The Road You’re On

The Road You’re On

Eighty years ago this New Year’s Eve, Henry Deutschendorf Jr was born in Roswell, NM. His dad, Henry Deutshcndorf Sr, was a military man so young Henry lived in New Mexico, Oklahoma, Arizona California, and Texas before Henry Jr. grew up and moved to Colorado. Young Henry began using his middle name and changed his last name adopting his newfound state’s largest city — he became known as John Denver. Though he died twenty-six years ago in a plane crash he piloted as the sole occupant, his songs have gone on to outlive him and he’s become something of a folk legend. His hits in the late 1960s to mid-1970s included “Leaving On A Jet Plane”, “Rocky Mountain High”, “Sunshine on My Shoulders”, “Annie’s Song”, “Thank God I’m A Country Boy” and “Take Me Home, Country Roads.”

That last song was really the first song that catapulted Denver, personally, to stardom. The lyrics of that song start with:

Almost heaven, West Virginia. Blue Ridge Mountains, Shenandoah River.

Life is old there, older than the trees. Younger than the mountains, growin’ like a breeze.

Country roads, take me home. To the place I belong.

West Virginia, Mountain Mama. Take me home, country roads.

Maybe you’ve heard that song for many years or just recently in a store or fast food restaurant. What’s interesting about the song is that it is reported that John Denver had never been to West Virginia when he and some others wrote that song. The other folks likely had not been to West Virginia either. They had been to the adjacent State of Maryland, but not West Virginia proper.

I remember after a number of years as a local church pastor, I was struggling with what to speak about at Christmas. After doing sixty or so Christmas messages I was running a bit low on the creative side. Interestingly enough, as a district office worker, most churches don’t need us around Christmas time because it’s one of the biggest times (along with Easter) for the local church and its pastor. In the last few years, however, I have had the privilege of speaking more around Christmas time. This year my thoughts have been drawn to the thought, “the road you’re on.”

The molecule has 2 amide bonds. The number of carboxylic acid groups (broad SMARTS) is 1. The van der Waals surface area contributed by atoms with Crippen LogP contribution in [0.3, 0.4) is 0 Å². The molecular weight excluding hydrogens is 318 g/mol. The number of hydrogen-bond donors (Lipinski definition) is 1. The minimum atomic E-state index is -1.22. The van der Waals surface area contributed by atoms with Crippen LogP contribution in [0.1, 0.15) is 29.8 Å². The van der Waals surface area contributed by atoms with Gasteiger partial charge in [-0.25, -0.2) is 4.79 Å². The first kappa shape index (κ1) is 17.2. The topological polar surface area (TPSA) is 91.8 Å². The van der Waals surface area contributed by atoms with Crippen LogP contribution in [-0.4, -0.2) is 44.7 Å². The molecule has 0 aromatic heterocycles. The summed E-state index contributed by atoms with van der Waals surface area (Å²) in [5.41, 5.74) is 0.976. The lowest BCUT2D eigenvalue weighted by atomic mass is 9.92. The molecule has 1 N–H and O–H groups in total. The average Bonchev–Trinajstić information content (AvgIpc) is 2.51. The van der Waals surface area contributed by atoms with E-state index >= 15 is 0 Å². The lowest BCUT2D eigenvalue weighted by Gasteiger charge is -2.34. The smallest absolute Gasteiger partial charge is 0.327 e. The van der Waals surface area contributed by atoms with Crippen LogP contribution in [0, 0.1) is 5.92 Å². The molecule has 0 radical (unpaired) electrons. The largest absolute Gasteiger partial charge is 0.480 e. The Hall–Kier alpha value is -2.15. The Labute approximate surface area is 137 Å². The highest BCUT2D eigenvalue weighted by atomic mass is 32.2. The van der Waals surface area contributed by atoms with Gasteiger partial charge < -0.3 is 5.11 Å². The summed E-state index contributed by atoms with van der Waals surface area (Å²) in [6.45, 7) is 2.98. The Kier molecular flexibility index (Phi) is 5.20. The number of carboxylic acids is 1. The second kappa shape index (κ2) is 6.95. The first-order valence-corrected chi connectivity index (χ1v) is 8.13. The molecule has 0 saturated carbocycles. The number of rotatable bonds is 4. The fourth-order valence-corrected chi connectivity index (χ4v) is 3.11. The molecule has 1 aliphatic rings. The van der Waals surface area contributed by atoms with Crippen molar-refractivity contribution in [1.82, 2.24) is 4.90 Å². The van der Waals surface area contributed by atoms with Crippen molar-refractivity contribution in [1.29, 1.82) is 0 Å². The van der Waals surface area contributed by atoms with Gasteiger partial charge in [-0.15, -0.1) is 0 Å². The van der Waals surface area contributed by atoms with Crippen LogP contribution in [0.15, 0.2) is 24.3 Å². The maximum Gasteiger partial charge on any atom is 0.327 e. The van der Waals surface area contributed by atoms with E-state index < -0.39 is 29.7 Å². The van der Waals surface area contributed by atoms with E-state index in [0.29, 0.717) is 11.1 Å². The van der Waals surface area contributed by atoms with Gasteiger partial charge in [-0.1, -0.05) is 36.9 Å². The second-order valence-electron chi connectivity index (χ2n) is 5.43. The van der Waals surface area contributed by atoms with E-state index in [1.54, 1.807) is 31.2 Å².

For many people, Christmas is a time of gift-giving, family, travel, great traditions, etc. For others, Christmas can be lonely, a reminder of family or personal loss, a time of discouragement and even despair. No matter where you or the people you have the privilege of ministering to this year are, Christmas has the potential to help all of us take stock of the road we’re on. Is it an unfamiliar road, a road we’ve never been on before, maybe we’re afraid or maybe we’re acting like everything is okay when it isn’t? Is it a road that is familiar and we’re just running down the road, going through the familiar routines, just in cruise control? In either case, we could be missing the beauty and wonder of the meaning of Christmas. I often think, as I ponder the familiar Christmas story, how many people missed that first Christmas in Bethlehem because they were just figuratively running down the road, getting things done, doing what they had to do, meeting the deadlines and commitments — what they absolutely had to do and what they could leave out.

What does the road look like this Christmas that you’re on? May it be that each of us could be like Mary, who after having given birth to her firstborn with Joseph by her side, and the shepherds had been to the barn and manger, “treasured up all these things and pondered them in her heart.” (Luke 2:19). May our road this year lead us back to Jesus!

Merry Christmas!